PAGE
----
The finale of the 2014 Barclays World Tour Finals was won by Novak Djokovic. But there was no match, as Roger Federer dropped out of the tournament one hour before he was set to take the court.
He made the announcement in an arena filled with stunned and disappointed tennis fans. People who had paid hundreds of dollars to see him play, and had traveled half way around the world. I was almost one of those people. I had traveled to London last week to see some of the tournament, but I did not attend the Sunday session. And I’m glad I didn’t.
This is the second time in Federer’s 15 year career that he has forfeited a match. His reasoning? Back pain, stemming from an intense semifinal against Stan Wawrinka. But there’s more to the story…
Semifinal vs. Stan the Man
During that match, Wawrinka got into a verbal spat with Federer’s wife Mirka. The conflict grew into a locker room encounter between Stan and Roger that lasted late into the night. According to reports, Federer’s back therapy didn’t happen soon enough and resulted in overwhelming pain the following day.
But Federer and Stan play Davis Cup together this coming weekend, adding another wrinkle to this strange story. They will be trying to lead Switzerland to its first Davis Cup championship in the nation’s history.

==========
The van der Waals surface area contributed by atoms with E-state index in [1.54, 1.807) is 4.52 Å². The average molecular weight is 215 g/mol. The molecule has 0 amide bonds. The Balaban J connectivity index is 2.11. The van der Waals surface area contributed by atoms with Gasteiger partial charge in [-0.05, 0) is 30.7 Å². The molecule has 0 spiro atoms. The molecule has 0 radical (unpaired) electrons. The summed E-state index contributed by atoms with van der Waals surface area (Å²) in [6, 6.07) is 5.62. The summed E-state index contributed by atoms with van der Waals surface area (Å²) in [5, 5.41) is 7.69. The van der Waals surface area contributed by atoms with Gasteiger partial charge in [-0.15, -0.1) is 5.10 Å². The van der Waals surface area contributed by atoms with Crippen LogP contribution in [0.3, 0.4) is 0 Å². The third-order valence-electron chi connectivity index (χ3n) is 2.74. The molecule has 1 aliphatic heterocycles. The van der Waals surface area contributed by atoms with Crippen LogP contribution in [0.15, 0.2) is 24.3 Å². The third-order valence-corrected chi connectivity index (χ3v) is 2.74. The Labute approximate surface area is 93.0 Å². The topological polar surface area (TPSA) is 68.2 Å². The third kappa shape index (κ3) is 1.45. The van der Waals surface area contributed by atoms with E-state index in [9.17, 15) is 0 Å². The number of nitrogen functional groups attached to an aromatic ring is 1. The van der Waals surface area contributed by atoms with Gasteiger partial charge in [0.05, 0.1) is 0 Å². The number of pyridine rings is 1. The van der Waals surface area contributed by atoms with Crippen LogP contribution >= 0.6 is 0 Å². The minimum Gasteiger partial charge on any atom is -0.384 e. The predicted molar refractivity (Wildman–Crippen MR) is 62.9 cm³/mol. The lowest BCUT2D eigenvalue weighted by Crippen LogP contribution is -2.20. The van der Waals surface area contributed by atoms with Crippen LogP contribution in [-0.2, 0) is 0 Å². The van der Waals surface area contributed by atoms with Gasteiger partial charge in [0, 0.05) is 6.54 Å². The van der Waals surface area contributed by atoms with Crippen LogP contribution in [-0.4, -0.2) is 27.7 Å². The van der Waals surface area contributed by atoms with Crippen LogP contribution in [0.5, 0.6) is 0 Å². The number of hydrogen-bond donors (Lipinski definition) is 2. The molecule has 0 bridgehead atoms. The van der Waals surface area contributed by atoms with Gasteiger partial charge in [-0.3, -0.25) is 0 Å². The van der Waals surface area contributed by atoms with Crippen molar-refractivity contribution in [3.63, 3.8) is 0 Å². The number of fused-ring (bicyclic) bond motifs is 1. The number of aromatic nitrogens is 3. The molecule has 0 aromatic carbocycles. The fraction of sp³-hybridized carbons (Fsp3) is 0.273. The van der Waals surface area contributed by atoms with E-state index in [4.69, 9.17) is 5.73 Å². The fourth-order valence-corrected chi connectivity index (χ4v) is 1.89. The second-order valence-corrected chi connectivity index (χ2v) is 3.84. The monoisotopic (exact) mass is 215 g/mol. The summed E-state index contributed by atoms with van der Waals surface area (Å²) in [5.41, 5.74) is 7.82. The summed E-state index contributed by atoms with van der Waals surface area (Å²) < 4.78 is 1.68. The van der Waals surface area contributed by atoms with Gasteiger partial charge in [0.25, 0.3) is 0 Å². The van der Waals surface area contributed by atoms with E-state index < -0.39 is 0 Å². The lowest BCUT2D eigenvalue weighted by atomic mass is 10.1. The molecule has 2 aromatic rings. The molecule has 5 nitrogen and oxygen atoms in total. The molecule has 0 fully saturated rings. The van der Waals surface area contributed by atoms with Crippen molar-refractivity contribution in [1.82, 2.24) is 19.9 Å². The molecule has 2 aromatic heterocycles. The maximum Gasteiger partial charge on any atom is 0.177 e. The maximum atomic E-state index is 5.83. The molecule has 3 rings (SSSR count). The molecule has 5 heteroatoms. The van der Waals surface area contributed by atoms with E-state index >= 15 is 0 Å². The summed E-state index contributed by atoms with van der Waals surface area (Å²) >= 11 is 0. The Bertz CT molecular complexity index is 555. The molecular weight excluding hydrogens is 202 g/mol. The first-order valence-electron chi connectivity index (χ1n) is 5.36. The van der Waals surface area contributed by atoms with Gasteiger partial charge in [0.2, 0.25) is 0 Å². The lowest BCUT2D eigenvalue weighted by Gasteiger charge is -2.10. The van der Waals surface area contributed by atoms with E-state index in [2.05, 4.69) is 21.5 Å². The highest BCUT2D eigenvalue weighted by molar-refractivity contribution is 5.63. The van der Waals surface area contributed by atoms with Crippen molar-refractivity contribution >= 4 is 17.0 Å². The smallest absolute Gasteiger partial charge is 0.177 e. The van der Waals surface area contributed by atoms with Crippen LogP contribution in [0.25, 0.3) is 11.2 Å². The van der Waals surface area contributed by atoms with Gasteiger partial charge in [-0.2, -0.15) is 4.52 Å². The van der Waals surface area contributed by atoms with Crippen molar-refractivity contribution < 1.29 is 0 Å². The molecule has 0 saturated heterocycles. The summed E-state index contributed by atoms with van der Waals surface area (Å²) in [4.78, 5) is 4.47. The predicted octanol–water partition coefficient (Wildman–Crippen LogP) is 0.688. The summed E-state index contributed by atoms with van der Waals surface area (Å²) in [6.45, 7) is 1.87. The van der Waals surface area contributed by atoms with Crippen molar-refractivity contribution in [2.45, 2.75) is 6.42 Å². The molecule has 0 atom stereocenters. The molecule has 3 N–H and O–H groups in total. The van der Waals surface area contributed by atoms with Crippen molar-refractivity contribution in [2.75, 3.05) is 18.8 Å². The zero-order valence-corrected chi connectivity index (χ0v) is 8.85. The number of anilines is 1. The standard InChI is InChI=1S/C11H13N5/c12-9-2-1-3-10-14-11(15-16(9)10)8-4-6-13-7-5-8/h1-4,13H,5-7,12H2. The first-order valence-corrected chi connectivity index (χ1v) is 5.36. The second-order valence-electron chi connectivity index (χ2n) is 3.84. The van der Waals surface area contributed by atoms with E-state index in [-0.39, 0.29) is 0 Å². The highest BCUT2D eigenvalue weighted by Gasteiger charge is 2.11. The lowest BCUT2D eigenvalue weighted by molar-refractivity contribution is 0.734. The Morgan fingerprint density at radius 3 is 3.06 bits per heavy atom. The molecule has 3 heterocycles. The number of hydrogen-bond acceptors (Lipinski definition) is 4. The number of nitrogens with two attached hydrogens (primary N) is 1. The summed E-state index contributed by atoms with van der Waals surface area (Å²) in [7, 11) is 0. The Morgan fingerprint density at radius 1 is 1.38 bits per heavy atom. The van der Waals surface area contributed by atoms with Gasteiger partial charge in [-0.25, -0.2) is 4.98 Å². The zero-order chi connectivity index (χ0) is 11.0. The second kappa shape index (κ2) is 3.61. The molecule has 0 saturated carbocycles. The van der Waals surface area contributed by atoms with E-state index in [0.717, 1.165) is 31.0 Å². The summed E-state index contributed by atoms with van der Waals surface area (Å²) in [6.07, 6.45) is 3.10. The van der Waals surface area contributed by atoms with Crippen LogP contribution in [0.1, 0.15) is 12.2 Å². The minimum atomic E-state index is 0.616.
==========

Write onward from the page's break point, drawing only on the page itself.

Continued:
So it looks like Roger Federer refused to play in the World Tour Finals’ championship match in order to better prepare for his Davis Cup run.
A great personal decision, but an atrocious one for sports. Not only is Roger expressing favoritism for specific tournaments, but he is going against the mentality of competition.
Athletes are supposed to leave it all out on the court… fight until they can no longer move… if he had played the final and destroyed his back, he would have had my respect and admiration for life.
But people don’t care about machismo anymore. In fact, the majority of fans at the O2 Arena on Sunday applauded Roger. I refer to this as the God factor.
It matters not whether you are religious, agnostic, or turquoise. Everyone elevates certain people to a Godlike status. Usually themselves (that’s what social media is for), but especially athletes.
Federer and Nadal are placed on a pedestal by tennis people. Even Novak Djokovic, the current world #1, is treated like a second class citizen since his name isn’t ‘Rafa’ or ‘Roger.’ Godlike people can do no wrong in the eyes of their worshipers. This is problematic because it enables them to do whatever they’d like, no matter how inexcusable.
By the tone of this article you probably think I have a vendetta against Roger Federer. I don’t. He is one my favorite tennis players because of what he’s able to do on the court. But when he does something stupid like this, I judge him.
I’m not under the influence of the Roger mystique, I see him very literally. Great tennis player, but apparently he lacks a great moral compass.
I’m glad I didn’t go to the O2 on Sunday, because I probably would have booed. And I would have looked like the bad guy.
The World Tour Finals is a fantastic tournament, run by some of the best organizers in the game. It’s a special, one of a kind event, and Federer didn’t treat is as such.
But he’s still one of my favorite players, gotta love that backhand.